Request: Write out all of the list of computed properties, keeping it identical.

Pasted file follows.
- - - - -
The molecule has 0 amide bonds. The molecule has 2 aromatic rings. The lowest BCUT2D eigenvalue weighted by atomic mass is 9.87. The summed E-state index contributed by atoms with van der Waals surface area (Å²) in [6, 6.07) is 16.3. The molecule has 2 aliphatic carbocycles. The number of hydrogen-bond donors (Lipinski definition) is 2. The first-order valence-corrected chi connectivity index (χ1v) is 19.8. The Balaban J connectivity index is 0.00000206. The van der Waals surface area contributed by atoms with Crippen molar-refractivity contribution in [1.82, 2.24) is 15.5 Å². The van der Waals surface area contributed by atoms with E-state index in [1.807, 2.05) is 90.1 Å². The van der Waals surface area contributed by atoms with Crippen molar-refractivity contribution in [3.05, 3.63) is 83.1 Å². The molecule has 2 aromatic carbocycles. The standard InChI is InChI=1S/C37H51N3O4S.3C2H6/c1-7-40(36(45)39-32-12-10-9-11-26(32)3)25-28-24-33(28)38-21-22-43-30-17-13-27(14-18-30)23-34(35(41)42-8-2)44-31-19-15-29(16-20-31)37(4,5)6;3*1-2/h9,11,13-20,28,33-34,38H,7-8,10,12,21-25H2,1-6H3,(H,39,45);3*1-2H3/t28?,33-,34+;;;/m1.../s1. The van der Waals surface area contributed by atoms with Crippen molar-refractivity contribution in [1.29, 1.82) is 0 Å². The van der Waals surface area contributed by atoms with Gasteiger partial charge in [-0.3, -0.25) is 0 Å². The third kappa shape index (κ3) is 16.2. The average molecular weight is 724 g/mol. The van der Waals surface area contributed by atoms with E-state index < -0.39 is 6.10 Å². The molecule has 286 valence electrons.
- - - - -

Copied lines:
The molecule has 0 amide bonds. The molecule has 2 aromatic rings. The lowest BCUT2D eigenvalue weighted by atomic mass is 9.87. The summed E-state index contributed by atoms with van der Waals surface area (Å²) in [6, 6.07) is 16.3. The molecule has 2 aliphatic carbocycles. The number of hydrogen-bond donors (Lipinski definition) is 2. The first-order valence-corrected chi connectivity index (χ1v) is 19.8. The Balaban J connectivity index is 0.00000206. The van der Waals surface area contributed by atoms with Crippen molar-refractivity contribution in [1.82, 2.24) is 15.5 Å². The van der Waals surface area contributed by atoms with E-state index in [1.807, 2.05) is 90.1 Å². The van der Waals surface area contributed by atoms with Crippen molar-refractivity contribution in [3.05, 3.63) is 83.1 Å². The molecule has 2 aromatic carbocycles. The standard InChI is InChI=1S/C37H51N3O4S.3C2H6/c1-7-40(36(45)39-32-12-10-9-11-26(32)3)25-28-24-33(28)38-21-22-43-30-17-13-27(14-18-30)23-34(35(41)42-8-2)44-31-19-15-29(16-20-31)37(4,5)6;3*1-2/h9,11,13-20,28,33-34,38H,7-8,10,12,21-25H2,1-6H3,(H,39,45);3*1-2H3/t28?,33-,34+;;;/m1.../s1. The van der Waals surface area contributed by atoms with Crippen molar-refractivity contribution in [1.29, 1.82) is 0 Å². The van der Waals surface area contributed by atoms with Gasteiger partial charge in [-0.3, -0.25) is 0 Å². The third kappa shape index (κ3) is 16.2. The average molecular weight is 724 g/mol. The van der Waals surface area contributed by atoms with E-state index < -0.39 is 6.10 Å². The molecule has 286 valence electrons.